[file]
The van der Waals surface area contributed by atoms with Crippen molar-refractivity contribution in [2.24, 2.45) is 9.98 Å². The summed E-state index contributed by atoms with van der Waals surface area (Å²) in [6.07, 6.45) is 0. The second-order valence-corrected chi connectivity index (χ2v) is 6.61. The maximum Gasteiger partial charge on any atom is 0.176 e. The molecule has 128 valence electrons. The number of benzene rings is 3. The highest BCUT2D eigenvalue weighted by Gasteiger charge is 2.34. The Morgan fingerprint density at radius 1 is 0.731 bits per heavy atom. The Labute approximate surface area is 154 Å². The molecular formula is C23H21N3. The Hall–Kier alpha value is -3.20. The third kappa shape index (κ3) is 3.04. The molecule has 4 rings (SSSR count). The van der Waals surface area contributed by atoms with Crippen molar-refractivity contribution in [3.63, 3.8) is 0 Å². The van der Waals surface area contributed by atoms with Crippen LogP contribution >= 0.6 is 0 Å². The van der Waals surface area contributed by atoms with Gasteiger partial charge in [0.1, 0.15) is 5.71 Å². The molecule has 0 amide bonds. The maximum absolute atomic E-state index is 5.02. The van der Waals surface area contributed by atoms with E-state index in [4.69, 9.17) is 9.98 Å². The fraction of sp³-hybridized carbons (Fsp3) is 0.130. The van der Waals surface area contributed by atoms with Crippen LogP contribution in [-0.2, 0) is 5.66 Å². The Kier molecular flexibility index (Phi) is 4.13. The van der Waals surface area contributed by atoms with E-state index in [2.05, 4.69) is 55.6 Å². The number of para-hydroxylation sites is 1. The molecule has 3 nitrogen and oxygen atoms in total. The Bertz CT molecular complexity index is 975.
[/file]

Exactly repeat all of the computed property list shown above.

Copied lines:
The van der Waals surface area contributed by atoms with Crippen molar-refractivity contribution in [2.24, 2.45) is 9.98 Å². The summed E-state index contributed by atoms with van der Waals surface area (Å²) in [6.07, 6.45) is 0. The second-order valence-corrected chi connectivity index (χ2v) is 6.61. The maximum Gasteiger partial charge on any atom is 0.176 e. The molecule has 128 valence electrons. The number of benzene rings is 3. The highest BCUT2D eigenvalue weighted by Gasteiger charge is 2.34. The Morgan fingerprint density at radius 1 is 0.731 bits per heavy atom. The Labute approximate surface area is 154 Å². The molecular formula is C23H21N3. The Hall–Kier alpha value is -3.20. The third kappa shape index (κ3) is 3.04. The molecule has 4 rings (SSSR count). The van der Waals surface area contributed by atoms with Crippen molar-refractivity contribution in [3.63, 3.8) is 0 Å². The van der Waals surface area contributed by atoms with Crippen LogP contribution >= 0.6 is 0 Å². The van der Waals surface area contributed by atoms with Gasteiger partial charge in [0.1, 0.15) is 5.71 Å². The molecule has 0 amide bonds. The maximum absolute atomic E-state index is 5.02. The van der Waals surface area contributed by atoms with E-state index in [4.69, 9.17) is 9.98 Å². The fraction of sp³-hybridized carbons (Fsp3) is 0.130. The van der Waals surface area contributed by atoms with Crippen LogP contribution in [-0.2, 0) is 5.66 Å². The Kier molecular flexibility index (Phi) is 4.13. The van der Waals surface area contributed by atoms with E-state index in [2.05, 4.69) is 55.6 Å². The number of para-hydroxylation sites is 1. The molecule has 3 nitrogen and oxygen atoms in total. The Bertz CT molecular complexity index is 975.